A Comforting Notion
The Great British Buzz Band: the phenomenon whereby one of our own—Dry Cleaning, Wet Leg, black midi—reaches superlative heights and we never shut up about them. Call it parental pride, an inadequacy complex, or maybe just the last thing the country still gets right. Whatever the case, Heartworms are the latest recipient of Brits’ idolatry, with sold-out headline shows from London to Manchester; not to mention a recent spot at the fabled SXSW across the pond. Their inaugural EP, A Comforting Notion, makes clear why they’re fast becoming the next big thing at home and beyond.
Jojo Orme is Heartworms’ military-uniformed, steely glared enigma. From her conservative upbringing in the West Country through her stint in a YMCA, to a music production college course leading her to finding her crowd in Streatham, South London, Orme’s lived experience manifests in her music as defiant confidence and agitated energy. The Heartworms sound has little in common with the cheeky guitar pop of Wet Leg, for example, or the mawkish croon of The Shins, whose 2017 album gave Orme the idea for her band name. Instead, there are growling, robust bass lines and trancey, swaggering beats; artillery-fire guitars and synthesizers like air raid sirens. No pop. No power chords. No people pleasing.
“Sometimes I’ll read a poem and have absolutely no idea what’s going on, but I’ll love the feeling it evokes in me,” Orme told The Quietus. That alluring disorientation is exactly what it’s like to listen to A Comforting Notion. Produced by Dan Carey, Speedy Wunderground label head and producer behind many a Great British Buzz Band, the EP’s four tracks showcase Orme’s dizzying vocal style—she whispers, spits, snarls, screams, and cackles—as well as the Rolodex of varied influences she mines to produce something that, as the cliché goes, doesn’t sound like anything else.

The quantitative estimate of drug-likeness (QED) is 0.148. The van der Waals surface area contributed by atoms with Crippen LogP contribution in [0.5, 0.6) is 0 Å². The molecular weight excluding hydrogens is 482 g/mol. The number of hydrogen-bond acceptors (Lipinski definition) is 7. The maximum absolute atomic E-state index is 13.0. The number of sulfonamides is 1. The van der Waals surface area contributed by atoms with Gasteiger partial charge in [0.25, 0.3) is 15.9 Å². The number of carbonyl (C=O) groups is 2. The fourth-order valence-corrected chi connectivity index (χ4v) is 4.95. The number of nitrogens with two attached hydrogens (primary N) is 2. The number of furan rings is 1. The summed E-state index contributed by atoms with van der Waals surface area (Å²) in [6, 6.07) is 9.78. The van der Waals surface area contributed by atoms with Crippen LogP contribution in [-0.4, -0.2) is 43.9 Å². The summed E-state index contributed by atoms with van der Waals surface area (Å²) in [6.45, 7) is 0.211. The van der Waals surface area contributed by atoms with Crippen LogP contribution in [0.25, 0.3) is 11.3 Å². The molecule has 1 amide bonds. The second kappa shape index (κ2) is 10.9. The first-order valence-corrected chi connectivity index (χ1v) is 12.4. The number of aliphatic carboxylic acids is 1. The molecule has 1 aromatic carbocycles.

Sure, you can hear reverberations of Radiohead in the lyrics to “24 Hours” and in the song’s Greenwoodian electro-rock experimentation. Krautrock of the NEU! ’75 side-two variety helps the rousing intro to standout track “Retributions of an Awful Life.” Disintegration-style goth-rock lurks in the monochromatic aesthetics and icy guitars. And maybe Orme looks to The Shins’ James Mercer after all, if only to inspire those strange, fragmented lyrics: “Eat the flies on your face / Plot an angle, stand straight / Better keep my mother’s eyes / Pass her heart into my chest.”
Overall, though, A Comforting Notion sounds fresh and inventive. And Orme’s obscure poetry offers new takes on the con that is growing up (“Bleeding teeth became money / And money became a souvenir”) as well as some pretty gnarly graffiti-on-the-wall-of-an-institution one liners (“Ugly is the man, he’ll chew his eyes”). The only time the EP falters is on its title track: a student union-y bemoaning of capitalism or Marxism or both, centered around a banal analogy (“Remove the chains / My wrists are in strain”). Livelier instrumentation might have saved it, but Orme chooses to slow the tempo and thin out the arrangement, leaving an atonal guitar loop and lethargic drum shuffle.
Notwithstanding this minor gripe, A Comforting Notion is an exceedingly promising introduction to a band destined for ubiquity, and will no doubt ensure that army surplus stores are overrun with Gen Zers.